Hopes for Peace dashed in Belfast | Europe| News and current affairs from around the continent | DW | 11.01.2002
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Hopes for Peace dashed in Belfast

After two days of serious rioting in Belfast, school children take up lessons again at a Catholic school which was at the heart of the confrontation.


Streets ablaze in Northern Ireland

After a second night of fierce fighting, cars burned early on Friday on Belfast’s streets.

A dispute outside Holy Cross school in the Ardoyne district, a run-down part of north Belfast flared into serious rioting on Thursday. More than 136 petrol bombs, acid bombs and bricks were thrown as pitched battles took place between hundreds of youths and the police.

Politicians and community leaders spent the day trying to calm the dispute in the Ardoyne. But their efforts were in vain, as youths took to the streets to vent their fury.

31 police and 3 soldiers are said to have been injured in the clashes. Police said 5 blast bombs were thrown at police lines by nationalist rioters and some 90 petrol bombs were hurled by protesters, including pro-British loyalists, while cars were hijacked and set on fire. Burning cars on the Catholic side spew thick black smoke, as helicopters lit up the scene with a powerful white searchlight.

Hopes dampened

The Holy Cross school, located in a Protestant enclave bordering a Catholic neighbourhood, was at the centre of heated confrontation during a 12-week-protest by Protestant residents last year. Viewers all over the world were shocked by images of young girls guarded by riot police and troops on their way to school.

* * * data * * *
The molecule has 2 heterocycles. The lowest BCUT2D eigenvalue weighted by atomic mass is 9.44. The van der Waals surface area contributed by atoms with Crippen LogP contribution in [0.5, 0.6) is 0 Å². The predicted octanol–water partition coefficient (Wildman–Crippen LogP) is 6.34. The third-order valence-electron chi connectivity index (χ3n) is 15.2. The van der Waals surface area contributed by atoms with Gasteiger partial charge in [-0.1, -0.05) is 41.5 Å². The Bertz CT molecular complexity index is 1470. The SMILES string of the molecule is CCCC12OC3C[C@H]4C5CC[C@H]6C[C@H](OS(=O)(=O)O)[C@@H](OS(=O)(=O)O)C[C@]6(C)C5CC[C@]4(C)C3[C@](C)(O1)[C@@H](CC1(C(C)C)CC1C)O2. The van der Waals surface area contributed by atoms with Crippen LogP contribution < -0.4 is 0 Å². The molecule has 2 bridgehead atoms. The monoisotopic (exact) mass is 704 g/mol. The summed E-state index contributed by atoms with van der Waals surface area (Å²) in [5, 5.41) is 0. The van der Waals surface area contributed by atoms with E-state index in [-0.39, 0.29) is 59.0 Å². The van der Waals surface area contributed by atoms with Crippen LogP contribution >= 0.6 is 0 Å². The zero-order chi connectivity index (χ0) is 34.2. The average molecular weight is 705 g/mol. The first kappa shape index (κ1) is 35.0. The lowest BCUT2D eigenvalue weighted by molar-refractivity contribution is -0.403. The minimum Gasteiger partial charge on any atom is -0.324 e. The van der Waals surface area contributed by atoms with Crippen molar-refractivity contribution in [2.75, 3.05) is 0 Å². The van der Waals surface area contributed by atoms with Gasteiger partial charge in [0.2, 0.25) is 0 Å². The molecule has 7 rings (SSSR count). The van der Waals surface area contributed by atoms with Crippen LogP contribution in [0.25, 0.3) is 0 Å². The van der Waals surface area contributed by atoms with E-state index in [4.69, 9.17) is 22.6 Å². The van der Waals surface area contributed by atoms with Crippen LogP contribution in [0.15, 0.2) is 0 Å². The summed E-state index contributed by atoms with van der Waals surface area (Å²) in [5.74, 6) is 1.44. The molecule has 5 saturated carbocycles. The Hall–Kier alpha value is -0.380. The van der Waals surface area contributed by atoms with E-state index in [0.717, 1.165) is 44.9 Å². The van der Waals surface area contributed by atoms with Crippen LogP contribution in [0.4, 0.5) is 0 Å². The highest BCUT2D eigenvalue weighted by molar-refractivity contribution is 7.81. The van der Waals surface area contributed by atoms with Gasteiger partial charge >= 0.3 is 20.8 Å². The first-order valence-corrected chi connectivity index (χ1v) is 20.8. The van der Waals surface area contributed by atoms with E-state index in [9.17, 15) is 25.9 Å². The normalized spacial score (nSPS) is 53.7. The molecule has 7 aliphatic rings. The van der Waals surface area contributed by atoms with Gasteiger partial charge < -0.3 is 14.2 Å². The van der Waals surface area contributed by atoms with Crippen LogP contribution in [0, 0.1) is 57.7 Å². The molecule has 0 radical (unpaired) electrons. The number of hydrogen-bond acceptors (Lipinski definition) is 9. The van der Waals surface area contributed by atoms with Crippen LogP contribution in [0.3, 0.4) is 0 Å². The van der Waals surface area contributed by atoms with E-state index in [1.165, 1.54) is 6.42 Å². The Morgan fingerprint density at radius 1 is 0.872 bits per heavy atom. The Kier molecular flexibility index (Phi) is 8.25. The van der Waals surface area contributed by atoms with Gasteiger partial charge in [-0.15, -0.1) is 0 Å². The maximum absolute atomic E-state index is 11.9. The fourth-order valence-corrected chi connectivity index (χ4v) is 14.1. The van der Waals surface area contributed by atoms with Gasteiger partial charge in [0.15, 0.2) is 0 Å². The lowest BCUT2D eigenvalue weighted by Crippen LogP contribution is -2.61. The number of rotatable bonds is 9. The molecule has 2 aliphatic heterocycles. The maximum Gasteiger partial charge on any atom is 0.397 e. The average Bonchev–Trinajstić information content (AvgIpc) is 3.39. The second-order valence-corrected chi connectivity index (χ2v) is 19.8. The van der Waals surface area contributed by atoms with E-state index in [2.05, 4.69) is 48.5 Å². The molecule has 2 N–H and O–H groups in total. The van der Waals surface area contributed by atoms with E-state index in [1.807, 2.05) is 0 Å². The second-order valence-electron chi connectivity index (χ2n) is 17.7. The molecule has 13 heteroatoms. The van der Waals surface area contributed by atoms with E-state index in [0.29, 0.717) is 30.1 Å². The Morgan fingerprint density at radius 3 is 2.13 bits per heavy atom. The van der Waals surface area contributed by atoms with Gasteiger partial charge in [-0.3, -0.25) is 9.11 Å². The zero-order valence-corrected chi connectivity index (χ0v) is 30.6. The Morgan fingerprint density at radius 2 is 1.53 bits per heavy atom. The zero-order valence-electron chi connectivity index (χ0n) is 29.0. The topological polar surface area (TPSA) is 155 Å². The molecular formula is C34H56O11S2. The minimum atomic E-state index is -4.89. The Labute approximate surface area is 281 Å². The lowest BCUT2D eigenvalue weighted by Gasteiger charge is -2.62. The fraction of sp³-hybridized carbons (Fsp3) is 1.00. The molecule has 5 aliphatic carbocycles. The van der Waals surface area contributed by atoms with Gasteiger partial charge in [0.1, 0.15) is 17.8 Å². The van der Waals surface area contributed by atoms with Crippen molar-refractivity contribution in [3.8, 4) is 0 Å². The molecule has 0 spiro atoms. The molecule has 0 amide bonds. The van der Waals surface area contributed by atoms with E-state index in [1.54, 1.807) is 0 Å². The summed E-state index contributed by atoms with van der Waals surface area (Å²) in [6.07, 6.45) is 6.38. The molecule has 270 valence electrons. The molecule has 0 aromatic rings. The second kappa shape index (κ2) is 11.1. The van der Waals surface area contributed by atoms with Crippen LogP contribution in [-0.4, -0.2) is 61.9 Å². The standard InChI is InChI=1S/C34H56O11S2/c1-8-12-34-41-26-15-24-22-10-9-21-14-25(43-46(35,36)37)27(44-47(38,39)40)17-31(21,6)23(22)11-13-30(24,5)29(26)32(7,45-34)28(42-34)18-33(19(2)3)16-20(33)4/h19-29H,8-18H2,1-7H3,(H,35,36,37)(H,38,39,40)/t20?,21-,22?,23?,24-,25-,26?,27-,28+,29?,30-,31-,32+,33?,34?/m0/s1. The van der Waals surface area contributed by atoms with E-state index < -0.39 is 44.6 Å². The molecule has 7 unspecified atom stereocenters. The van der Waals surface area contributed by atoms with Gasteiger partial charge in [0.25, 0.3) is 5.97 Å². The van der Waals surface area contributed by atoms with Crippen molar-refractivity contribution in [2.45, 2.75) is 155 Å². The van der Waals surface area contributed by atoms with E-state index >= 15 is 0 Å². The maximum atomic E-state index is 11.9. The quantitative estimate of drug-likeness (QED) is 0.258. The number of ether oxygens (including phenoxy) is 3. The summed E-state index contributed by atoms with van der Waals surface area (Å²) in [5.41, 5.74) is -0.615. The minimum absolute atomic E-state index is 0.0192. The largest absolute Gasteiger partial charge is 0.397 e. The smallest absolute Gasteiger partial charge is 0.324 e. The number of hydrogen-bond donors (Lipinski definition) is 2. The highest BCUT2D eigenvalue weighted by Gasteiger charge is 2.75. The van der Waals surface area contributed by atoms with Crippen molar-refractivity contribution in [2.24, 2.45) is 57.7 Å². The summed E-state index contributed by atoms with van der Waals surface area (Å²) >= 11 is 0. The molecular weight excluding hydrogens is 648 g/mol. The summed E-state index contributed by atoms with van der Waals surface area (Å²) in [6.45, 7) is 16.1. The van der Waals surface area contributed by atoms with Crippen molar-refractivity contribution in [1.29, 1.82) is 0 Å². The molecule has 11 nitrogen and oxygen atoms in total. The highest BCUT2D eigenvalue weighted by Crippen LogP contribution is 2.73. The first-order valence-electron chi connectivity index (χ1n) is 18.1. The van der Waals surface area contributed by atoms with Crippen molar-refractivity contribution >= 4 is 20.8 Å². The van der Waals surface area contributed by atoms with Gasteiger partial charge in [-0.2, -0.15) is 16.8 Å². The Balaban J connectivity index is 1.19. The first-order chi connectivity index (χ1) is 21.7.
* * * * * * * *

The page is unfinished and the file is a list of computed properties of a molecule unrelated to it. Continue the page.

The fresh riots have dampened recent hopes to solve the conflict. In October last year, the IRA, which fought for years to end the British rule of the province, made its first move to disarmament.

Northern Ireland First minister David Trimble and Deputy First Minister Mark Durkan both appealed for calm. "We were deeply disturbed to see the renewed scenes of violence in north Belfast today after the progress which has been made in recent weeks," they said.

Despite the overnight violence, Catholic schoolgirls at the Holy Cross school were set to return to lessons on Friday morning. ""I certainly hope we’ll be able to see the children going to school for as normal a day as we can within the context of what we have here," Holy Cross School chairmann of governors Father Aidan Troy told Sky television. "All we want is to see the children go to school and all other issues must then be taken into consideration for discussion," he said.